Skip Ribbon Commands Skip to main content
April is STD Awareness Month

April is STD Awareness Month and the CDC's division of STD Prevention [DSTDP] is pleased to announce the re-launch of the STD Awareness resource, formerly the STD Awareness Month website. This website was created for STD prevention partners and stakeholders to support STD prevention outreach and includes many resources to assist local efforts to educate, motivate, and mobilize the community in the prevention of STDs, not just in April, but year-round. Through the site you can access many of prevention materials and download or order them without charge.

Kim's Story

Call from the Clinic - "Hello, my name is Kim, and about 30 minutes ago the "clinic" called my house and informed me that I had Chlamydia. I knew there was something wrong because I have abdominal pain, swollen glands, and some discharge in the past weeks. These symptoms did not come as a surprise based on my sexually active behavior.

Like many students, I have been active in the clubs and party scenes on the weekends in a continuous basis. I go to church on Sundays and attend school during the weekdays because it is required of me. I also work Monday through Friday, and I never thought I would catch something.

The saddest thing to me is that before getting on the Internet, I was thinking to myself, who could have given this to me? The guys were all cute and nice (like that has anything to do with this infection) I was trying to put blame on the least attractive one. The reality is that it was probably the fine guy from the club that all the other girls flocked to, and he just happen to look my way, and one thing let to another.?

I'm so worried cause I have no idea what else I have. I could have anything else, and not know it…do you realize how scary that is? I remember the times when the guys asked me not to use protection cause it "feels better." I wish I could take all that back, and start over, but it's just not possible. I am unfortunately forced to deal with whatever happens to me, because it was my choice.

If I could give advice to all those girls out there, it would be to SLOW DOWN!

All right, that's my story. Hope you take heart cause it's unfortunately s-o-o true.?"

This case is based on a true story of "Chlamydia, The Silent Killer" (the name and story has been augmented to protect the identity of this individual)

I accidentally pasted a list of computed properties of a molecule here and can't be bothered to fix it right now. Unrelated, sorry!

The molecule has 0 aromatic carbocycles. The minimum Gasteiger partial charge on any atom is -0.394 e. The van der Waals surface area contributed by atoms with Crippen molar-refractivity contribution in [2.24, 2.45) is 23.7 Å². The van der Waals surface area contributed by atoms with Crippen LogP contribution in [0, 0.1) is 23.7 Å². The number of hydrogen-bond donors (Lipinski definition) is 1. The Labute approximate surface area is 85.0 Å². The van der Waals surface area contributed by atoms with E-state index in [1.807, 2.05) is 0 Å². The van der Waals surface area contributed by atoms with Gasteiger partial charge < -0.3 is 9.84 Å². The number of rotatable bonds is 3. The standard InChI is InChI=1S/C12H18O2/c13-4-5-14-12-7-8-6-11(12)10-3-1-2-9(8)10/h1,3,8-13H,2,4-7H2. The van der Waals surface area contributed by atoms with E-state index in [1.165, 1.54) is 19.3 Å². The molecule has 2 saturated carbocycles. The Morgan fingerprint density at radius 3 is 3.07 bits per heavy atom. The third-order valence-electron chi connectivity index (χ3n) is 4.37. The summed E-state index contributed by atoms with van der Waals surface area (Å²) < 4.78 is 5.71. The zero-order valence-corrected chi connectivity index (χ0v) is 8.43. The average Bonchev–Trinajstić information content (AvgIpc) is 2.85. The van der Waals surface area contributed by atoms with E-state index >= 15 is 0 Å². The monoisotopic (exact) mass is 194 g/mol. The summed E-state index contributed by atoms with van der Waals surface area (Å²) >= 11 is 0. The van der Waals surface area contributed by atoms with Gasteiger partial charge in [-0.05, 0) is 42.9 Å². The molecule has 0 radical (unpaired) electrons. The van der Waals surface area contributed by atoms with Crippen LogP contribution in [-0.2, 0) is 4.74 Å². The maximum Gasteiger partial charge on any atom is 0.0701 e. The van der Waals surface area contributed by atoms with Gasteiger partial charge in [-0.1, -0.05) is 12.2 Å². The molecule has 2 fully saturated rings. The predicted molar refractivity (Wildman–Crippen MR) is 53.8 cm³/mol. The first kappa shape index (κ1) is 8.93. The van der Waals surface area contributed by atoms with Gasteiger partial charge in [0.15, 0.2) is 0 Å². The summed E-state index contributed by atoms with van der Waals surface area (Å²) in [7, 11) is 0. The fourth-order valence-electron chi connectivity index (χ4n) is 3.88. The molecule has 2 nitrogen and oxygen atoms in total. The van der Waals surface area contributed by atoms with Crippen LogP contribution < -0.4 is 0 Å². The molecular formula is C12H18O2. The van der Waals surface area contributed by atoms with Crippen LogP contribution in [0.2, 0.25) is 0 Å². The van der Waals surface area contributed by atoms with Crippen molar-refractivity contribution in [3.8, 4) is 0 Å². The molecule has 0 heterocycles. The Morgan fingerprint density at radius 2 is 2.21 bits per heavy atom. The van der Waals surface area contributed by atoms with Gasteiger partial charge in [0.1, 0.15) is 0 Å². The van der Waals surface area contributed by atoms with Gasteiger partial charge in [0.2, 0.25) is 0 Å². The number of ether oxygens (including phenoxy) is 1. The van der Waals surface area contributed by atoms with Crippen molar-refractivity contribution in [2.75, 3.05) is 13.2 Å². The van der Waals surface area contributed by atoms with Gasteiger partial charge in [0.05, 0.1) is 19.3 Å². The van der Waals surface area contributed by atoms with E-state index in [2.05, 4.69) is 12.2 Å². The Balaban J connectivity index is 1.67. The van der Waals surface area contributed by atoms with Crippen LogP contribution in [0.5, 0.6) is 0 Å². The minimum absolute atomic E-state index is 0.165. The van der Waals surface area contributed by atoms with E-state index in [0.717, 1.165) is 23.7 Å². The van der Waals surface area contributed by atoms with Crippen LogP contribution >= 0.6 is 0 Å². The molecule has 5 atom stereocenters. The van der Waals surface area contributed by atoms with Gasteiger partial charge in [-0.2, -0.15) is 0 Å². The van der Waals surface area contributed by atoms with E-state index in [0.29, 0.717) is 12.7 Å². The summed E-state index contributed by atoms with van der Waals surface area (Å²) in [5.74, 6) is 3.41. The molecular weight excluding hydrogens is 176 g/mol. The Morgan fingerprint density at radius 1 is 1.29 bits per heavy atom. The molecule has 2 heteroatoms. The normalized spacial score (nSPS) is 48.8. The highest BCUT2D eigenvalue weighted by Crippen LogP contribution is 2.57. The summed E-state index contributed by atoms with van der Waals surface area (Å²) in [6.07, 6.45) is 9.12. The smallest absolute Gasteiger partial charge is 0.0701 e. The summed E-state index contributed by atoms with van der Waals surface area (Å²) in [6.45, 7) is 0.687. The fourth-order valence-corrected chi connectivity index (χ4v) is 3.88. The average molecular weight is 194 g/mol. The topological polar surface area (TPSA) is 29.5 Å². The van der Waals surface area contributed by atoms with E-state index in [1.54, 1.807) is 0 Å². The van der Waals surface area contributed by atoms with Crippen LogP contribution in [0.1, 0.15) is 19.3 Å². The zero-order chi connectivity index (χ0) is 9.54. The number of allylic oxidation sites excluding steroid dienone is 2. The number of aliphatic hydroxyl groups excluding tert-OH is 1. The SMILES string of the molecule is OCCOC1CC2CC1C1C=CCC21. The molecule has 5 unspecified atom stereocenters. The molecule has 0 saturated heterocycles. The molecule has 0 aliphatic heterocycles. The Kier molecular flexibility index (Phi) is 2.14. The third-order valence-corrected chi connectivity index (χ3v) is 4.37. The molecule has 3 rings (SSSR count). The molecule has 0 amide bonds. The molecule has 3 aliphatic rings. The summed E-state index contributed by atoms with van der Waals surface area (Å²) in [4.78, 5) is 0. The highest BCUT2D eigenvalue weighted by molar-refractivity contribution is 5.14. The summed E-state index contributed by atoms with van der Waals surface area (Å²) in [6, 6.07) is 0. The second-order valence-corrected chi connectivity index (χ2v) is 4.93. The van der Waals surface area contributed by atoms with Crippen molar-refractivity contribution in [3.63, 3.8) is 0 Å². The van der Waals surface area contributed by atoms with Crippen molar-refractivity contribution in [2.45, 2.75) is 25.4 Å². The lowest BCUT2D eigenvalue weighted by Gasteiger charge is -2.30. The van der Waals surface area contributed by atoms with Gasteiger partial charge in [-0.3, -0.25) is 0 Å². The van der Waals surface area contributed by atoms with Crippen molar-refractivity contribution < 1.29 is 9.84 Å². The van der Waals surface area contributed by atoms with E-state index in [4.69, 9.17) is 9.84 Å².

What is STD's

Sexually transmitted diseases, also called sexually transmitted infections or (STI's) are very common. Every year there are more than a few thousand new cases locally and 19 million cases of STDs in the U.S. By age 25, an estimated one in two sexually active young adults will get one. Since STDs often show no symptoms, many of those who are infected don't know it. The only way to know if you or a partner has an STD is to get tested. The good news is that all STDs are treatable, and many are curable. Putting off getting care for an STD can have lasting health effects for both women and men. Left untreated, some STDs can cause infertility (that is, make you unable to have children). Some STDs can also cause an increased risk of cancer or even death. And get this—having an STD increases your risk of getting HIV and other STDs if you have sex with an infected partner.

For women, STDs are often confused with yeast infections and other conditions. That's why it's important to see a health care provider if you have any concerns and ask what STDs you should be tested for.

Before you start a new sexual relationship, it's a good idea to talk with your partner about your sexual history and getting tested for STDs. Some STDs are so common that the CDC recommends routine screening. Which STDs should I get tested for? In the case scenario detailed above, she was tested for Chlamydia after the clinic examination and upon the specimen analysis. There is no single test for every STD—tests are specific to each infection. And some infections can be found using more than one type of test. You and your health care provider will decide which STDs you should be tested for. But most importantly you need to speak up and ask to get tested. You can't assume that you have been tested for STDs if you have blood taken, give a urine sample, or (for women) have a pelvic exam or pap smear. You have to specifically ask to be tested.

When you see your health care provider, find out exactly what you are being tested for.

First, remember, all STDs are treatable and many are curable. There are different treatments for different STDs. For some STDs, there are several treatment options. Here are two examples: • If you test positive for Chlamydia, you will be given a prescription for an antibiotic that will cure this case of Chlamydia. You will still be able to get Chlamydia again, if exposed to someone who has it. • If you test positive for herpes, you will always have herpes (virus). But you can take medications to treat the symptoms. Medications are also available to help prevent future outbreaks and minimize their severity, as well as to lower the chances of passing the virus on to partners. You can also join support groups for people with herpes to help you cope and prevent transmission to others. If your results are positive, it is important that you follow the treatment recommended by your health provider—completely. For example, if you're on antibiotics and your symptoms go away, you should still continue your medication until it is finished. Sources: For more information, please visit:

Click to visit the updated STD Awareness Month/Get Yourself Tested (GYT) Campaign website: For listings of local testing sites in your area, visit and type in your zip code. Click to visit the Health Care Agency's Public Health Services website

© 2015 Irvine Valley College